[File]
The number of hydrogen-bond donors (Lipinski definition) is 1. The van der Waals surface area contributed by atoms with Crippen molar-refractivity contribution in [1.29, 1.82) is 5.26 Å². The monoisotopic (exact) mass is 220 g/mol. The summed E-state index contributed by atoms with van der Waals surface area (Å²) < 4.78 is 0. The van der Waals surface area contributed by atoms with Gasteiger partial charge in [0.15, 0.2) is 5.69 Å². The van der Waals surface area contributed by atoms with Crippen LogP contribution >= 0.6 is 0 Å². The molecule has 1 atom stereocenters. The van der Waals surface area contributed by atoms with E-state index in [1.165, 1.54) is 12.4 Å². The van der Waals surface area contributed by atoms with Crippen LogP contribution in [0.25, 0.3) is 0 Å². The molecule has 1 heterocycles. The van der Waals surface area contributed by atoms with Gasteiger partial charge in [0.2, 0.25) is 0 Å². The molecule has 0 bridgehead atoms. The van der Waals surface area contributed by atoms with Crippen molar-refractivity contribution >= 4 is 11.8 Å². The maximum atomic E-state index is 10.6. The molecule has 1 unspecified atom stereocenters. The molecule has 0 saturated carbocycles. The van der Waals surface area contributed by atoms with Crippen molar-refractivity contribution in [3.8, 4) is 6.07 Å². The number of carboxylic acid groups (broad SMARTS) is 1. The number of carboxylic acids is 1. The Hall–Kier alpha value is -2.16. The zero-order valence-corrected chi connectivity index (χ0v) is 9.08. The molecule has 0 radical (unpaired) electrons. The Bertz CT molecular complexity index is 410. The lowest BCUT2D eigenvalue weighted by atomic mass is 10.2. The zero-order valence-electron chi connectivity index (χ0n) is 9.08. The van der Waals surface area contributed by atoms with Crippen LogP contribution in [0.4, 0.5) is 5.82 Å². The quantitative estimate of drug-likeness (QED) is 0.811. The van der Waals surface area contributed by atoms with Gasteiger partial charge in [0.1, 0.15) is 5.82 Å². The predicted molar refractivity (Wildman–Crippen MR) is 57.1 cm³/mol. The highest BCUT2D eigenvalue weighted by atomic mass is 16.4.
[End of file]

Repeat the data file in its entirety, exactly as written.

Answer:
The number of hydrogen-bond donors (Lipinski definition) is 1. The van der Waals surface area contributed by atoms with Crippen molar-refractivity contribution in [1.29, 1.82) is 5.26 Å². The monoisotopic (exact) mass is 220 g/mol. The summed E-state index contributed by atoms with van der Waals surface area (Å²) < 4.78 is 0. The van der Waals surface area contributed by atoms with Gasteiger partial charge in [0.15, 0.2) is 5.69 Å². The van der Waals surface area contributed by atoms with Crippen LogP contribution >= 0.6 is 0 Å². The molecule has 1 atom stereocenters. The van der Waals surface area contributed by atoms with E-state index in [1.165, 1.54) is 12.4 Å². The van der Waals surface area contributed by atoms with Crippen LogP contribution in [0.25, 0.3) is 0 Å². The molecule has 1 heterocycles. The van der Waals surface area contributed by atoms with Gasteiger partial charge in [0.2, 0.25) is 0 Å². The molecule has 0 bridgehead atoms. The van der Waals surface area contributed by atoms with Crippen molar-refractivity contribution >= 4 is 11.8 Å². The maximum atomic E-state index is 10.6. The molecule has 1 unspecified atom stereocenters. The molecule has 0 saturated carbocycles. The van der Waals surface area contributed by atoms with Crippen molar-refractivity contribution in [3.8, 4) is 6.07 Å². The number of carboxylic acid groups (broad SMARTS) is 1. The number of carboxylic acids is 1. The Hall–Kier alpha value is -2.16. The zero-order valence-corrected chi connectivity index (χ0v) is 9.08. The molecule has 0 radical (unpaired) electrons. The Bertz CT molecular complexity index is 410. The lowest BCUT2D eigenvalue weighted by atomic mass is 10.2. The zero-order valence-electron chi connectivity index (χ0n) is 9.08. The van der Waals surface area contributed by atoms with Crippen LogP contribution in [0.4, 0.5) is 5.82 Å². The quantitative estimate of drug-likeness (QED) is 0.811. The van der Waals surface area contributed by atoms with Gasteiger partial charge in [0.1, 0.15) is 5.82 Å². The predicted molar refractivity (Wildman–Crippen MR) is 57.1 cm³/mol. The highest BCUT2D eigenvalue weighted by atomic mass is 16.4.